11. Slightly move the biopsy pipette backwards while applying a moderate suction to stretch the target cells (Figure 2f).
  12. Direct the laser towards the thinnest part of the aspirated cells and fire 2−5 laser pulses at the junctions between cells to separate the target cells from the body of the embryo (Figure 2g). The timing of laser pulses and the number of pulses can be adjusted according to the quality of the blastocyst; however, try to minimize them to avoid cell lysis.
  13. After the separation of the TE fragment from the blastocyst (Figure 2h), release it into the same biopsy drop far from the blastocyst. This is needed to prevent them from being sucked again into the biopsy pipette (Figure 2i).
  14. Release the blastocyst from the holding pipette and promptly raise both pipettes to prevent the fragment from sticking to them.
  15. Take a picture of the biopsied fragment for quality control purpose (Figure 3).
    NOTE: If more than a single blastocyst is to be biopsied per procedure (up to four per biopsy dish), change the biopsy pipette with a new one to prevent cross-contamination between embryos.
  16. Repeat steps 4.1−4.13.
  17. Move the biopsy dish back to the laminar flow hood.
  18. Label the post-biopsy culture dish with the couple ID, and each drop with the embryo and the cycle ID.
  19. In presence of a witness, rinse the blastocyst in clean IVF medium, and lastly move it to its corresponding drop of the post-biopsy dish.
  20. Move the post-biopsy dish to the incubator in a controlled atmosphere (37 °C, 6% CO2, 5% O2) until vitrification. It is advisable to perform vitrification within 30 min from the biopsy procedure, to prevent blastocyst re-expansion.

5. Tubing

NOTE: The whole procedure must be carried out in the presence of a witness and inside the laminar flow hood at room temperature. During the procedure, keep the PCR tubes in a cold tube rack on ice (Supplementary Figure 1).

  1. Label the PCR tubes with a permanent non-toxic marker.
    NOTE: Labeling should be performed as requested by the genetic laboratory. Generally, patient’s name and surname (initials), couple ID, embryo and cycle ID (for instance: JD 12345 1.2 for the embryo N.1 of 2nd cycle belonging to Jane Doe whose couple ID is 12345). Embryo ID should be reported also in letters on the body of the tube.
  2. Label the lid of a 60 mm x 15 mm culture dish (tubing dish) with the biopsied embryos’ IDs (Supplementary Figure 1) and prepare two 10 µL drops of biopsy washing solution (Table of Materials) in it.
  3. Prime the 140 µm stripping pipette (Supplementary Figure 1) with some biopsy washing solution from the second drop of the tubing dish.
  4. Place the biopsy dish under the stereomicroscope to easily visualize the TE fragment(s).
  5. Gently release some biopsy washing solution upon the TE fragment; then, load it into the stripping pipette.
  6. Move the TE fragment to the second drop of biopsy washing solution in the tubing dish and carefully rinse it 2−3 times.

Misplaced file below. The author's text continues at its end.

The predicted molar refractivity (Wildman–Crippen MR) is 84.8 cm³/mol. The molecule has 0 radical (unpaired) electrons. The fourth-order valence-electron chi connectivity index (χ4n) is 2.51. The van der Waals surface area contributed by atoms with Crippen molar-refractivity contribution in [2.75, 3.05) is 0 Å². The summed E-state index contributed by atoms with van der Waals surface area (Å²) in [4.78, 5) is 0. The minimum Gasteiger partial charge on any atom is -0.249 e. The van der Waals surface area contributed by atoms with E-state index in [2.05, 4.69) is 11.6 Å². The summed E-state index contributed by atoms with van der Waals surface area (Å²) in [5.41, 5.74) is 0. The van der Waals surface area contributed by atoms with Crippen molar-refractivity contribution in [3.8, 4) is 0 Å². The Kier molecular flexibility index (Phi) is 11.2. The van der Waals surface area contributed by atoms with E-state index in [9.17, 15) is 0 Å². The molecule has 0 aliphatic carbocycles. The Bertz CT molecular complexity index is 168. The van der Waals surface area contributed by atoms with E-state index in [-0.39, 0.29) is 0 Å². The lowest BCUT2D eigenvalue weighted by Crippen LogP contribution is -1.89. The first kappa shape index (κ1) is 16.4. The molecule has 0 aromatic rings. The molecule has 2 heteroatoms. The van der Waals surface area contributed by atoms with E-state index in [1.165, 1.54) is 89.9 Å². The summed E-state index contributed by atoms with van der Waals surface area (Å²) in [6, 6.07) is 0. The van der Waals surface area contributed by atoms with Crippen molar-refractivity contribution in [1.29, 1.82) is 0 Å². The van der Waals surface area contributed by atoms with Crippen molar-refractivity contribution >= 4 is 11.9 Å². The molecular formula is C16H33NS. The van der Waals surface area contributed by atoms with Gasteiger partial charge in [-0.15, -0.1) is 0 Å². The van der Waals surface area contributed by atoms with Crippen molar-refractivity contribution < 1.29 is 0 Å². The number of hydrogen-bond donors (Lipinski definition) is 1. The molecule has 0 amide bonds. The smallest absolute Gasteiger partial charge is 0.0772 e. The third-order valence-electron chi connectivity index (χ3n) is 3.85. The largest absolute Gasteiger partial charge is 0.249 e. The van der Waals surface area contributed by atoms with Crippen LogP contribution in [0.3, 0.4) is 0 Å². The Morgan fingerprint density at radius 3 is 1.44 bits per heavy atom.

7. Transfer the TE fragment to the bottom of the PCR tube (previously labeled after it) with loading solution, paying attention to avoid touching its walls with the tip of the stripping pipette.
  8. Repeat the procedure from step 5.3 to step 5.7 for each TE fragment, paying attention to use a new capillary for every TE fragment.
  9. At the end of the tubing procedure, put all the PCR tubes in a mini centrifuge, and spin them for few seconds.
  10. Store the samples at -20 °C until shipping them to the referring genetic laboratory for testing.

6. Blastocyst Vitrification

  1. Vitrify collapsed blastocysts within 30 min from TE biopsy to prevent their re-expansion.
  2. Label the vitrification plate with woman’s details and the IDs of the blastocysts that must be vitrified.
  3. Label the vitrification support(s) with woman’s name and surname, couple ID, ID of the embryo that will be loaded on it, as well as date of the procedure. Special cryolabels are used which preserve their integrity even at very low temperature (-196 °C).
  4. At room temperature, dispense 0.3 mL of equilibration solution (ES) (Table of Materials) for each blastocyst that will be vitrified.
  5. In the presence of a witness, move the blastocyst in ES using the 300 µm stripping pipette.
  6. Leave the blastocyst in the ES for 13−15 min. After an initial shrinkage of the volume, a gradual re-expansion will be observed.
  7. Fill a small cooling rack with liquid nitrogen (LN2) and place it under the laminar flow hood.
  8. Dispense 300 μL of vitrification solution (VS) (Table of Materials) in the second well. After the blastocyst complete re-expansion, transfer it in the VS solution for 1 min and rinse it to dilute the ES.
  9. In presence of a witness, load the blastocyst on the vitrification support and take care of removing the excess of VS. A subtle film of solution should surround the blastocyst.
  10. Plunge the vitrification support into LN2 and move it energetically in order to reduce the risk of bubble formation close to the specimen.
  11. Place the protective cap while keeping the vitrification support submerged in the LN2.
  12. In the presence of a witness, move the vitrification support in a long term LN2 storage tank.

7. Artificial shrinkage of Non-biopsied Blastocysts

  1. If no TE biopsy is conducted, artificially collapse the blastocysts immediately before vitrification (Figure 4).
    1. Move the culture dish from the incubator to the inverted microscope and focus on the selected embryo.
    2. Switch to the laser objective (pre-set pulse: 0.3 ms, 6.5 μm), target the zona pellucida at the opposite side of ICM, then direct 1–2 laser pulses to the junctions between TE cells at a safe distance from the ICM. The blastocysts should collapse in less than 5 min.
  2. Proceed with the vitrification of the collapsed blastocyst as described in section 6.

8. Transferable Blastocyst Warming